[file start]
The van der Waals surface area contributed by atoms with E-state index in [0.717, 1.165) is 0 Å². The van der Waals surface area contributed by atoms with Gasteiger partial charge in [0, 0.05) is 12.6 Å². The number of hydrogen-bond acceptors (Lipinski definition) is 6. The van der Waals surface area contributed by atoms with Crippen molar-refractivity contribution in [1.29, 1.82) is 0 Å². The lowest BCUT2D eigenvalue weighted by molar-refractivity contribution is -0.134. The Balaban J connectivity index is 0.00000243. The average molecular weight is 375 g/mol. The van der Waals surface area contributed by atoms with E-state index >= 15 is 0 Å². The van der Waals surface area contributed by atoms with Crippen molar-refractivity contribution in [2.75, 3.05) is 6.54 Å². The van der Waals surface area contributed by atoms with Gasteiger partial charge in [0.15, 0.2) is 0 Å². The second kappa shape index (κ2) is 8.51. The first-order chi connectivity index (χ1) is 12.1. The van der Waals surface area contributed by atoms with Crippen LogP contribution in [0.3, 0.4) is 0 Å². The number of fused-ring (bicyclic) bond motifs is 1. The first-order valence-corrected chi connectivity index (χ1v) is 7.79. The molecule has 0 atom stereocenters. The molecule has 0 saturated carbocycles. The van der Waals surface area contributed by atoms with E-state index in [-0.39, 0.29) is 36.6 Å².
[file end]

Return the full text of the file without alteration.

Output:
The van der Waals surface area contributed by atoms with E-state index in [0.717, 1.165) is 0 Å². The van der Waals surface area contributed by atoms with Gasteiger partial charge in [0, 0.05) is 12.6 Å². The number of hydrogen-bond acceptors (Lipinski definition) is 6. The van der Waals surface area contributed by atoms with Crippen molar-refractivity contribution in [1.29, 1.82) is 0 Å². The lowest BCUT2D eigenvalue weighted by molar-refractivity contribution is -0.134. The Balaban J connectivity index is 0.00000243. The average molecular weight is 375 g/mol. The van der Waals surface area contributed by atoms with E-state index >= 15 is 0 Å². The van der Waals surface area contributed by atoms with Crippen molar-refractivity contribution in [2.75, 3.05) is 6.54 Å². The van der Waals surface area contributed by atoms with Gasteiger partial charge in [0.15, 0.2) is 0 Å². The second kappa shape index (κ2) is 8.51. The first-order chi connectivity index (χ1) is 12.1. The van der Waals surface area contributed by atoms with Crippen LogP contribution in [0.3, 0.4) is 0 Å². The number of fused-ring (bicyclic) bond motifs is 1. The first-order valence-corrected chi connectivity index (χ1v) is 7.79. The molecule has 0 atom stereocenters. The molecule has 0 saturated carbocycles. The van der Waals surface area contributed by atoms with E-state index in [-0.39, 0.29) is 36.6 Å².